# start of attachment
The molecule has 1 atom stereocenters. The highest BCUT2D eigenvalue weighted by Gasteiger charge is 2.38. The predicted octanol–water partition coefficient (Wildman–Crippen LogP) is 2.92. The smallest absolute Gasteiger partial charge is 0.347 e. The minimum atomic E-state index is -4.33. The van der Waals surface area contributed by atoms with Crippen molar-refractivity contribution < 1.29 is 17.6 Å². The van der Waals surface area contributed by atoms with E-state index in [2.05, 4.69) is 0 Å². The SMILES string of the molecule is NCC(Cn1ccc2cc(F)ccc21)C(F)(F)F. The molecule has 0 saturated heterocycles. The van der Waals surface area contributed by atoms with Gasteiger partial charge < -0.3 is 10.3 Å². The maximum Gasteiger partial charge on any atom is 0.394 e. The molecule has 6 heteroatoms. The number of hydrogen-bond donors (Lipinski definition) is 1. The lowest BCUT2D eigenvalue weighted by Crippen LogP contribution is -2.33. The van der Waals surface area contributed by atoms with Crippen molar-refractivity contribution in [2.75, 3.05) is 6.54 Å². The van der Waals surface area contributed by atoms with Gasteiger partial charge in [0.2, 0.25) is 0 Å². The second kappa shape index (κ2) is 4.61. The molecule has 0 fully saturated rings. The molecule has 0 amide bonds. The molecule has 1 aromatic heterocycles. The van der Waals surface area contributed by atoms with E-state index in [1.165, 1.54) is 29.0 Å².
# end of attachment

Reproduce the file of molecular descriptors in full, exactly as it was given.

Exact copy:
The molecule has 1 atom stereocenters. The highest BCUT2D eigenvalue weighted by Gasteiger charge is 2.38. The predicted octanol–water partition coefficient (Wildman–Crippen LogP) is 2.92. The smallest absolute Gasteiger partial charge is 0.347 e. The minimum atomic E-state index is -4.33. The van der Waals surface area contributed by atoms with Crippen molar-refractivity contribution < 1.29 is 17.6 Å². The van der Waals surface area contributed by atoms with E-state index in [2.05, 4.69) is 0 Å². The SMILES string of the molecule is NCC(Cn1ccc2cc(F)ccc21)C(F)(F)F. The molecule has 0 saturated heterocycles. The van der Waals surface area contributed by atoms with Gasteiger partial charge < -0.3 is 10.3 Å². The maximum Gasteiger partial charge on any atom is 0.394 e. The molecule has 6 heteroatoms. The number of hydrogen-bond donors (Lipinski definition) is 1. The lowest BCUT2D eigenvalue weighted by Crippen LogP contribution is -2.33. The van der Waals surface area contributed by atoms with Crippen molar-refractivity contribution in [2.75, 3.05) is 6.54 Å². The van der Waals surface area contributed by atoms with Gasteiger partial charge in [0.2, 0.25) is 0 Å². The second kappa shape index (κ2) is 4.61. The molecule has 0 fully saturated rings. The molecule has 0 amide bonds. The molecule has 1 aromatic heterocycles. The van der Waals surface area contributed by atoms with E-state index in [1.165, 1.54) is 29.0 Å².